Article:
The case concerned the unfortunate matter of Major Christopher Cox. Whilst stationed with the British Army in Germany, he was run over whilst on his bike just outside his base. He later died from the injuries he received. His widow moved back to the UK (where for all intents and purposes they had been living throughout his Army career), eventually remarrying and having two children with her new husband. However, she was still pursuing the driver of the car that killed Major Cox, Herr Gunther Kretschmer, for damages.

From the outset, liability was never an issue. It was found early on that Herr Kretschmer was responsible and culpable for the accident. His insurers also accepted the fact of Herr Kretschmer’s liability, and were prepared to pay damages to the victim’s widow. Despite the great consensus from both parties throughout the case, there was one issue which complicated matters,and which ensured that the case made its laborious way through the legal system for 10 years.

That issue was, essentially, one of jurisdiction.  Jurisdiction is essentially where a legal matter occurred; under what nation’s legal system would a case he heard, tried and judged? In international law, or in matters of international trade or shipping, that answer is never, ever easy, and establishing the simple matter of jurisdiction can take on a life of its own, eclipsing the actual case at hand.  In the case of  Cox v Ergo Versicherung AG, the issue was whether the former Mrs Cox should be awarded damages in line with UK law, or German law.

Under the terms of the UK Fatal Accidents Act (1976), she was entitled to be compensated “in proportion to her loss”, and any subsequent marriage is to be disregarded when awarding damages. Indeed, the Court also had to consider whether her damages might fall under any other legislation or case law.  By contrast, the German Civil Code, known as the BGB, is less generous. Under s.844, essentially the widower would have to be compensated with the intent of restoring her to the financial position she would have been in had the accident not happened. Such proportionality and sense of restitution is a hallmark of the BGB, and the German legal system. The question before the five Supreme Court judges was which legal system should damages be awarded under.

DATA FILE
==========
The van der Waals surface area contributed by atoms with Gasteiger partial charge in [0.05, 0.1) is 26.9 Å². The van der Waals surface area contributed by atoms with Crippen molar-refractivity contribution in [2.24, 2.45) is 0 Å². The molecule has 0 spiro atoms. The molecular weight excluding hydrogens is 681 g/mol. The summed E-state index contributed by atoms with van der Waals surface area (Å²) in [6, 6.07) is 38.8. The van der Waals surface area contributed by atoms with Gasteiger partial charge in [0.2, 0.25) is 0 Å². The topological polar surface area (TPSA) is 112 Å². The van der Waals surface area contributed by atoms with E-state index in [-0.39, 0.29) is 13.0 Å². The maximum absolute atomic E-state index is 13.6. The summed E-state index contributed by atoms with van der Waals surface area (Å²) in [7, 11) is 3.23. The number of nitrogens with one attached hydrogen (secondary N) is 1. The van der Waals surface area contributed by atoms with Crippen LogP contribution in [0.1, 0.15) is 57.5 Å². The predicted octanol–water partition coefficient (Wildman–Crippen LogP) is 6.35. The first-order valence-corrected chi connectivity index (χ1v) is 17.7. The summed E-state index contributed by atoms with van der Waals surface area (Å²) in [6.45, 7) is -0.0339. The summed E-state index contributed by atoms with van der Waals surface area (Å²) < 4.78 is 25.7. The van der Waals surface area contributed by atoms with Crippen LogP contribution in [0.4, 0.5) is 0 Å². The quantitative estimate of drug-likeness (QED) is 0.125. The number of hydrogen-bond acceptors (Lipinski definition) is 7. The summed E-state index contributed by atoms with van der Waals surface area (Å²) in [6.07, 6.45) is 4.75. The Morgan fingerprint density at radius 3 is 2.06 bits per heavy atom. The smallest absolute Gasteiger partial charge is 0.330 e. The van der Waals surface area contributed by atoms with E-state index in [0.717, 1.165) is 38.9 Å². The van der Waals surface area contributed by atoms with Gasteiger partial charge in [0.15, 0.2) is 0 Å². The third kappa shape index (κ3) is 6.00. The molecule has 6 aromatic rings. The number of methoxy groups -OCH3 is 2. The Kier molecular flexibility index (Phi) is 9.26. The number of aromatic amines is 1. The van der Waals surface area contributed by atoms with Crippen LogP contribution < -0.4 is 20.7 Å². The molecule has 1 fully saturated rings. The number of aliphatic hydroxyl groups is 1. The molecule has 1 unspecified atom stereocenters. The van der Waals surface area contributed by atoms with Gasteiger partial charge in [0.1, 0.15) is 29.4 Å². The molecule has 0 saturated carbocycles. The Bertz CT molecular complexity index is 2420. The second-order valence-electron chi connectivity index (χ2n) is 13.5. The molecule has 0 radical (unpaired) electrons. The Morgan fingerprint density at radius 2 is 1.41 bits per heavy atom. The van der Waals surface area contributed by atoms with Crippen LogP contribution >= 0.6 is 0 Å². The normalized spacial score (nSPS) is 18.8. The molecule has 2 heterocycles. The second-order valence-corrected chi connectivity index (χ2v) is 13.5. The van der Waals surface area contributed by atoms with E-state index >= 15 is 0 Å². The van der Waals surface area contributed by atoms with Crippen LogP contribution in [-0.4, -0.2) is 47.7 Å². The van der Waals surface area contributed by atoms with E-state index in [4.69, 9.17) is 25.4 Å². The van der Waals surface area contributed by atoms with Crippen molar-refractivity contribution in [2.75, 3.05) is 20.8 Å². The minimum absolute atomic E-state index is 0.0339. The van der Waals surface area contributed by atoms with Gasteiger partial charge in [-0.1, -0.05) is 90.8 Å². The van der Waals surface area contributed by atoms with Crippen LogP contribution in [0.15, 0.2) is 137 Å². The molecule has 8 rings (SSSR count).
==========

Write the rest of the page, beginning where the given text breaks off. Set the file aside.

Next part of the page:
Giving the leading speech, Lord Sumption sums up the case history to date and the relevant legislation. The Court of Appeal had ruled that the UK courts should apply the German legal code in this instance; that was appealed. At paragraph 12 he begins to weigh both arguments up.  Aside from the provisions of the 1976 Act, Lord Sumption also considered the provisions of the  Private International Law (Miscellaneous Provisions) Act 1995. The provisions of those Acts aside, it is eventually established conclusively at paragraph 20 that:

“[The relevant] provisions [of the 1976 Act] do not lay down general rules of English law relating to the assessment of damages, even in personal injury actions, but only rules applicable to actions under the Act itself. Sections 1A, 3(3), 3(4) and 4, which include the provisions relevant to the present appeal, apply only to “an action under this Act”, i.e. to actions brought under section 1. The context shows that the same is true of the other provisions of section 3 (“in the action”). An action to enforce a liability whose applicable substantive law is German law is not an action under section 1 of the Fatal Accidents Act.”

With that firmly established, the rest of the case, and the verdict, falls into place. If the matter does not fall under the 1976 Act, and is neither covered by the 1995 Act, then virtually by default, the principles of the German BGB need to be applied. At 22, one difficulty is raised, and skilfully overcome; namely, the widow’s remarriage, and her receipt of maintenance from her new husband prior to there being any legal obligation for him to do so. In a dense, complicated but skilfully argued chain of legal reasoning, Lord Sumption expertly overcomes this barrier, finding that:

“Purely voluntary payments from someone with no legal obligation to make them cannot be regarded as an alternative to what she has lost. It follows that credit need not be given for it.”

The matter of jurisdiction and the extra territorial application of UK law is raised- and easily dismissed. Although admittedly there are some grounds for UK law to be applied in this case, Lord Sumption navigates around this skilfully. Indeed, he points out at 29 that (essentially and by implication) the matter of the supremacy of the BGB has already been established in lower courts. After applying the relevant case law to the matter under discussion, he still comes to the same conclusion- albeit admitting that in many instances UK law would take supremacy in a similar case abroad.